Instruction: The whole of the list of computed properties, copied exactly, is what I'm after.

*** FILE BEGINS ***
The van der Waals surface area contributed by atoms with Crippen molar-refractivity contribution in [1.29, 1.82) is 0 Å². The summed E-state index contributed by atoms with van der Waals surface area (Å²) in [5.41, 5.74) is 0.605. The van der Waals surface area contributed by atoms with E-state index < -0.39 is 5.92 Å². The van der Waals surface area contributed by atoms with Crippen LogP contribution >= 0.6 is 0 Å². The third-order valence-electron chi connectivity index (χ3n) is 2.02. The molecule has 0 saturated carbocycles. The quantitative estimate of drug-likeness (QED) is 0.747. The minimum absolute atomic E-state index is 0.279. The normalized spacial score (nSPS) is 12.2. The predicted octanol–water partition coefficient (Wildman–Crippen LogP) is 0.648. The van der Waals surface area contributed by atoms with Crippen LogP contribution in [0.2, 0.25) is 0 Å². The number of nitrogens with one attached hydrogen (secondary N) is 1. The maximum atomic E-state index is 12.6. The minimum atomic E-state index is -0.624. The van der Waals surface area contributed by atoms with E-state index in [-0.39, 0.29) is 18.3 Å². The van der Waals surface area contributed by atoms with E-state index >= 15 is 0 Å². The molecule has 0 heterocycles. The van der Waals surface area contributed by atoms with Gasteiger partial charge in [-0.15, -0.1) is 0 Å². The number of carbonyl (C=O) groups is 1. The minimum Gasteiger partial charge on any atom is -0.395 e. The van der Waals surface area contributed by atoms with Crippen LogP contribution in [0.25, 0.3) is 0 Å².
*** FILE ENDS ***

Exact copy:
The van der Waals surface area contributed by atoms with Crippen molar-refractivity contribution in [1.29, 1.82) is 0 Å². The summed E-state index contributed by atoms with van der Waals surface area (Å²) in [5.41, 5.74) is 0.605. The van der Waals surface area contributed by atoms with E-state index < -0.39 is 5.92 Å². The van der Waals surface area contributed by atoms with Crippen LogP contribution >= 0.6 is 0 Å². The third-order valence-electron chi connectivity index (χ3n) is 2.02. The molecule has 0 saturated carbocycles. The quantitative estimate of drug-likeness (QED) is 0.747. The minimum absolute atomic E-state index is 0.279. The normalized spacial score (nSPS) is 12.2. The predicted octanol–water partition coefficient (Wildman–Crippen LogP) is 0.648. The van der Waals surface area contributed by atoms with Crippen LogP contribution in [0.2, 0.25) is 0 Å². The number of nitrogens with one attached hydrogen (secondary N) is 1. The maximum atomic E-state index is 12.6. The minimum atomic E-state index is -0.624. The van der Waals surface area contributed by atoms with E-state index in [-0.39, 0.29) is 18.3 Å². The van der Waals surface area contributed by atoms with E-state index >= 15 is 0 Å². The molecule has 0 heterocycles. The van der Waals surface area contributed by atoms with Gasteiger partial charge in [-0.15, -0.1) is 0 Å². The number of carbonyl (C=O) groups is 1. The minimum Gasteiger partial charge on any atom is -0.395 e. The van der Waals surface area contributed by atoms with Crippen LogP contribution in [0.25, 0.3) is 0 Å².